Explain the term acoustic in detail

Last updated on May 15th, 2024 at 08:19 am

Explain the term acoustic in detail

The science of sound acoustics can be broadly divided into two major areas:

1. The handling of wanted sound, i.e. creating of the most favorable conditions for listening to a sound we want to hear: room acoustics.

2. The handling of unwanted sound, i.e. the control of noise.

The former is a rather specialized task. The control of noise is, however, closely related to other factors influencing the design.

In tropical climates, even if today the given noise is much less than in the highly industrialized regions of moderate climates, tomorrow’s problems will be no less severe.

Explain the term acoustic in detail
                              Explain the term acoustic in detail

When this stage is reached, the designer’s task will be much greater in the tropics than in moderate climates, for several reasons:

a. A greater part of life in the tropics goes on out-of-doors, where noise control is not possible, as opposed to the predominantly indoor living of moderate climates.

b. There will be a conflict between thermal and aural requirements, especially in warm-humid climates, where the building is of lightweight construction with large openings, therefore it cannot effectively control noise penetration In tropical climates the design of the building will be strongly influenced by noise considerations.

Noise control performance will depend on planning and basic design decisions, rather than on constructional details. Remedial measures will rarely be possible.

Far greater foresight and skill will be demanded of the designer. He will have to possess a much clearer understanding of noise problems and the means of their control, than his colleagues operating in moderate climates.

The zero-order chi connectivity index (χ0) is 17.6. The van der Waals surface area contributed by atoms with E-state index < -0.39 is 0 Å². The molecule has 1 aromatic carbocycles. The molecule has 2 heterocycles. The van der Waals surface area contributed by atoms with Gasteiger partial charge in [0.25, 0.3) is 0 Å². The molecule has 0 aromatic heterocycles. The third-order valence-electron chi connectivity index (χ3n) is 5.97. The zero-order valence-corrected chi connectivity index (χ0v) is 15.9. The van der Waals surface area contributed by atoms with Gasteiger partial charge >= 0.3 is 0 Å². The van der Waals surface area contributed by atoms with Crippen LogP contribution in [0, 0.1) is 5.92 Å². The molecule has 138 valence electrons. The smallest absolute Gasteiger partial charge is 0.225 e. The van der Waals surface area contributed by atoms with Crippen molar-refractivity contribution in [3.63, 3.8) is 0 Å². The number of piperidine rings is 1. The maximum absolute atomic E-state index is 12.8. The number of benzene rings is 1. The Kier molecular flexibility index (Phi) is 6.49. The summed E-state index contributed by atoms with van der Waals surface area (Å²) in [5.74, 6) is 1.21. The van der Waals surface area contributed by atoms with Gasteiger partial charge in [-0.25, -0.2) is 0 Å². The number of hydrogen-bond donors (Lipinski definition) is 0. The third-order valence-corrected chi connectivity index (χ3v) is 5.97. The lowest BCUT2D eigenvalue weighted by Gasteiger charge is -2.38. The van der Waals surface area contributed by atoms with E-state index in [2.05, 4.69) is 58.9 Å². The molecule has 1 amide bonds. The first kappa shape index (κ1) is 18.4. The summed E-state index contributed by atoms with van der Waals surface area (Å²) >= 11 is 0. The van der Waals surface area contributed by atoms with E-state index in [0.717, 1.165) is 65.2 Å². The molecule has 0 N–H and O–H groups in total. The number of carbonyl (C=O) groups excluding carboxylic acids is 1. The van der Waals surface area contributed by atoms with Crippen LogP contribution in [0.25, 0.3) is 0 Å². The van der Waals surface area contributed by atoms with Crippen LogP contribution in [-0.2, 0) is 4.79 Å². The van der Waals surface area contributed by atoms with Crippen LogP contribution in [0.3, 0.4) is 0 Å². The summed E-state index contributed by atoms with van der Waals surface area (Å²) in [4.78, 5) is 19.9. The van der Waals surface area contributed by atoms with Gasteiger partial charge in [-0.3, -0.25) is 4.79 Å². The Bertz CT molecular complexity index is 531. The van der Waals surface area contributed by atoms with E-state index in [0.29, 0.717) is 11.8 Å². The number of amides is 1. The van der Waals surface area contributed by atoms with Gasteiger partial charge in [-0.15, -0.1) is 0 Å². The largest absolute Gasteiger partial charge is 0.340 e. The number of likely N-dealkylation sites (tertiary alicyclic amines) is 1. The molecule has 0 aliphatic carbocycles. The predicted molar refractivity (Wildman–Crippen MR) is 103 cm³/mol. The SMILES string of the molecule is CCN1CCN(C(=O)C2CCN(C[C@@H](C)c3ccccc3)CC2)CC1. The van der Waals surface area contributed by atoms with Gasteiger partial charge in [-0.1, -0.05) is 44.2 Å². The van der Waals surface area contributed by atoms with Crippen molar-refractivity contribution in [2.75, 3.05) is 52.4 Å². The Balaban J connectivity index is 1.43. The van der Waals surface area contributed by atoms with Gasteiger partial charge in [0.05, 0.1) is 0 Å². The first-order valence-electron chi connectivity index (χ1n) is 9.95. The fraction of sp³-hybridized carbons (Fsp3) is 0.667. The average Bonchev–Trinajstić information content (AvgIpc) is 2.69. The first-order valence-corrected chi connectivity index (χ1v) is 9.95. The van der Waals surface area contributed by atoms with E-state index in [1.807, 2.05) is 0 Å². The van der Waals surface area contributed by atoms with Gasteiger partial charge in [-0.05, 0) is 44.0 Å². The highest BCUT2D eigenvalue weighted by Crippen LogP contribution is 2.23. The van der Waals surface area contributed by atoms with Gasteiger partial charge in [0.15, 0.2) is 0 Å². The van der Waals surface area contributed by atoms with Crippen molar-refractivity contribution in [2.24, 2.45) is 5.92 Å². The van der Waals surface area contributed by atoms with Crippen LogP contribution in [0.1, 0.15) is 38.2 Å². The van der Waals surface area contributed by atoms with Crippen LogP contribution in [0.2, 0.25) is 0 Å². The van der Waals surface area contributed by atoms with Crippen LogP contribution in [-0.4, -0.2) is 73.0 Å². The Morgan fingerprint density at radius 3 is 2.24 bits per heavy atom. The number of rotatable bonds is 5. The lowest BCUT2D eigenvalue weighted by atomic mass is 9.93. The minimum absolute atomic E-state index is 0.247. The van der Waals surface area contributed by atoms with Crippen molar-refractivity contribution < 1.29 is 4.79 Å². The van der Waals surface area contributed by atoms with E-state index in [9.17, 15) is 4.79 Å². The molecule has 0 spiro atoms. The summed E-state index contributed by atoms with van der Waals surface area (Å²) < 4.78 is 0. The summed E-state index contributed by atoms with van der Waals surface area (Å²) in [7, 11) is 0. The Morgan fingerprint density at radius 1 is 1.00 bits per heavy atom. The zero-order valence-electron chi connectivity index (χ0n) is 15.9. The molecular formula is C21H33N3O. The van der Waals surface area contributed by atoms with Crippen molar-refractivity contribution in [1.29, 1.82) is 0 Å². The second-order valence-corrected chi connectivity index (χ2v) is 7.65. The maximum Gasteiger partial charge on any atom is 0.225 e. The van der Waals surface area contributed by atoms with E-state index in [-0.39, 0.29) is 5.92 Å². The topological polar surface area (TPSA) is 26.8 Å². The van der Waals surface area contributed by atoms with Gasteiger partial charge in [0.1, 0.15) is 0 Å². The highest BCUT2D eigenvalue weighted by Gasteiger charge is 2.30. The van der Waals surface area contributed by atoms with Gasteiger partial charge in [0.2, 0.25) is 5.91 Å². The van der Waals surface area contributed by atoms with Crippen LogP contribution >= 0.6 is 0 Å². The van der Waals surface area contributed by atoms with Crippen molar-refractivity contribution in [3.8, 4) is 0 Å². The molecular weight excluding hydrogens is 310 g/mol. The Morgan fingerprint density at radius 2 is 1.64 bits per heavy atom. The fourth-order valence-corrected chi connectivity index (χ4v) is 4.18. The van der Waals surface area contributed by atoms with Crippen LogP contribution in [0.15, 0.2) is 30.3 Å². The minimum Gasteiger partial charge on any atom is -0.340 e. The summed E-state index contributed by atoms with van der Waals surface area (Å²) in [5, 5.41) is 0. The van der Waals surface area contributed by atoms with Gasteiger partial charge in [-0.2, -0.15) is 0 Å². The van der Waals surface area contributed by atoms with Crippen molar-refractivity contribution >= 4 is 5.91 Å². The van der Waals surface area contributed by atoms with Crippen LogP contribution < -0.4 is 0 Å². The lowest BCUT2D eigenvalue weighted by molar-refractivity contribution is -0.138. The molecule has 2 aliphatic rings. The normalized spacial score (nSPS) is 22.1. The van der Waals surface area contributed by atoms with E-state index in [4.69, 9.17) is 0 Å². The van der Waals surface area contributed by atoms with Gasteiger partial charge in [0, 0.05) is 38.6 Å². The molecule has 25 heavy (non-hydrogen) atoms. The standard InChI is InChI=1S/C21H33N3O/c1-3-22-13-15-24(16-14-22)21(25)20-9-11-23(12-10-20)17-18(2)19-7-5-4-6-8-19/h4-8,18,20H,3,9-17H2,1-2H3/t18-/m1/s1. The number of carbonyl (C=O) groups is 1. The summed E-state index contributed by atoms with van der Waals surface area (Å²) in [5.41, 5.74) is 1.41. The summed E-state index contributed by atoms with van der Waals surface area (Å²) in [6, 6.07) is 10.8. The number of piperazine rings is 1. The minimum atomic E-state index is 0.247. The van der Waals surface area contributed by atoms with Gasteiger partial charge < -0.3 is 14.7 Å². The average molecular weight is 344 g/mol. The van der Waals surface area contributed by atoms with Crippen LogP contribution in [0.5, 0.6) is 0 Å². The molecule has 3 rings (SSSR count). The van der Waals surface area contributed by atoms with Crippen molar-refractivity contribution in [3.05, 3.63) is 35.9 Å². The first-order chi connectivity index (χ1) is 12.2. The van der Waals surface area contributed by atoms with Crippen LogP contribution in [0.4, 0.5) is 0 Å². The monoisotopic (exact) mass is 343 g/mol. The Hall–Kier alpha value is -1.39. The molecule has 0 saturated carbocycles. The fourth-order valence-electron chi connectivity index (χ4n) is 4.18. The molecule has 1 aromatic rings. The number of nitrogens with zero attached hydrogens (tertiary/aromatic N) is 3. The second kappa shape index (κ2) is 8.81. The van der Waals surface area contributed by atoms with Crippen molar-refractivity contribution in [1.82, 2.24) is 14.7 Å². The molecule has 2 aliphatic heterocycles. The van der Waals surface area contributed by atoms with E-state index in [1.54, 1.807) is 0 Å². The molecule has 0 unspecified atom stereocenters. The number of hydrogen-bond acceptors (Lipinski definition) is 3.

What do you mean by term sound? What are the various medium conveying the sound?

Sound is, strictly speaking, the sensation caused by a vibrating medium acting on the ear, but the term is usually applied to the vibration itself.

The source of sound is some vibrating solid body (e.g. a string or a sheet) which in turn generates vibrations in the air, but it may be generated by vibrations of a gaseous medium, such as the air in a whistle or flute.

Sound Waves
                                  Sound Waves

The medium conveying it to the ear can be gas (air) or a liquid, in which the vibrations are transmitted as a longitudinal wave motion, i.e. successive compressions and rarefactions of the molecules.

Figure 6.3 shows how these longitudinal waves are represented graphically by a sine curve.

If the conveying medium is a solid body, the vibration may be transmitted as lateral wave motion (an actual sine-curve type movement).

The wavelength (or the frequency, which is the number of waves per unit of time) determines the pitch of the sound, Its strength is indicated by the amplitude of the sine curve.

What do you mean by wave length? What are the various quantities which describes wave motion

The wave motion can be described in terms of the following three quantities:

λ = wave length (m) see figure 6.3
f = frequency (Hz) number of vibrations per second
v = velocity (m/s)

The relationship between these quantities is v= fxλ:

Therefore if any two are known, the third one can be calculated/found.

The value of v is constant for a conveying medium of a given density. As the density of air changes rapidly with temperature, the velocity of sound also varies with air temperature. Some typical velocities in various media (in m/s) are:
air at -20°c  319.3
0°c 331.8

Explain the term power intensity related to the sound?

The output of a source is measured as the rate of energy flow (i.e. power) in units of watt (w)

The average output of some sources (in watts) is:

In a carrying medium (e.g. in the air) the ‘strength’ of sound is usually measured as intensity, that is the density of energy flow rate through the unit area, in w/m.

When a point source emits a sound (or any other form of energy) uniformly in all directions in a free field, it is spreading over the surface of a sphere of increasing radius.